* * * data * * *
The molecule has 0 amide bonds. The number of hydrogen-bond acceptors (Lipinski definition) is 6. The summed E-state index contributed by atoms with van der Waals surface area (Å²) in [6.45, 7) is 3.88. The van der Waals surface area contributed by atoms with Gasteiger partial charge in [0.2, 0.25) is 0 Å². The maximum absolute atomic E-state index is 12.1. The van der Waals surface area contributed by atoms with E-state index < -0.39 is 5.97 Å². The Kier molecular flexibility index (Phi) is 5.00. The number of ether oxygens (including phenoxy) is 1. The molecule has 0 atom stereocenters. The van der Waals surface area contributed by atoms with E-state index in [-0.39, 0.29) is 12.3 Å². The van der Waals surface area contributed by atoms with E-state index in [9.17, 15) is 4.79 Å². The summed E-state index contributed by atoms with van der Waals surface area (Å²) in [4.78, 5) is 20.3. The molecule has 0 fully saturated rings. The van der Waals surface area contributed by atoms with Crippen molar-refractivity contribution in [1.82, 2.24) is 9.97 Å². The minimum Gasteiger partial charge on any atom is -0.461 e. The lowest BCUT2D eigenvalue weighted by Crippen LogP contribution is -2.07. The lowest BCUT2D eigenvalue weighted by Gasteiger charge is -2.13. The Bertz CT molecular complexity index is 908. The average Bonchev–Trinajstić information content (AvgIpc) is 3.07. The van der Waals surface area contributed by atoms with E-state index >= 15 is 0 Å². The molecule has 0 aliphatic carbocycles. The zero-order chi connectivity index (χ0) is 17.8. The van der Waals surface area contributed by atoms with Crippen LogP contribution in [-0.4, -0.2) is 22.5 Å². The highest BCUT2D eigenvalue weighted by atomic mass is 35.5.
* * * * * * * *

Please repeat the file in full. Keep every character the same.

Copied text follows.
The molecule has 0 amide bonds. The number of hydrogen-bond acceptors (Lipinski definition) is 6. The summed E-state index contributed by atoms with van der Waals surface area (Å²) in [6.45, 7) is 3.88. The van der Waals surface area contributed by atoms with Gasteiger partial charge in [0.2, 0.25) is 0 Å². The maximum absolute atomic E-state index is 12.1. The van der Waals surface area contributed by atoms with E-state index < -0.39 is 5.97 Å². The Kier molecular flexibility index (Phi) is 5.00. The number of ether oxygens (including phenoxy) is 1. The molecule has 0 atom stereocenters. The van der Waals surface area contributed by atoms with E-state index in [-0.39, 0.29) is 12.3 Å². The van der Waals surface area contributed by atoms with E-state index in [9.17, 15) is 4.79 Å². The summed E-state index contributed by atoms with van der Waals surface area (Å²) in [4.78, 5) is 20.3. The molecule has 0 fully saturated rings. The van der Waals surface area contributed by atoms with Crippen molar-refractivity contribution in [1.82, 2.24) is 9.97 Å². The minimum Gasteiger partial charge on any atom is -0.461 e. The lowest BCUT2D eigenvalue weighted by Crippen LogP contribution is -2.07. The lowest BCUT2D eigenvalue weighted by Gasteiger charge is -2.13. The Bertz CT molecular complexity index is 908. The average Bonchev–Trinajstić information content (AvgIpc) is 3.07. The van der Waals surface area contributed by atoms with E-state index >= 15 is 0 Å². The molecule has 0 aliphatic carbocycles. The zero-order chi connectivity index (χ0) is 17.8. The van der Waals surface area contributed by atoms with Crippen LogP contribution in [-0.4, -0.2) is 22.5 Å². The highest BCUT2D eigenvalue weighted by atomic mass is 35.5.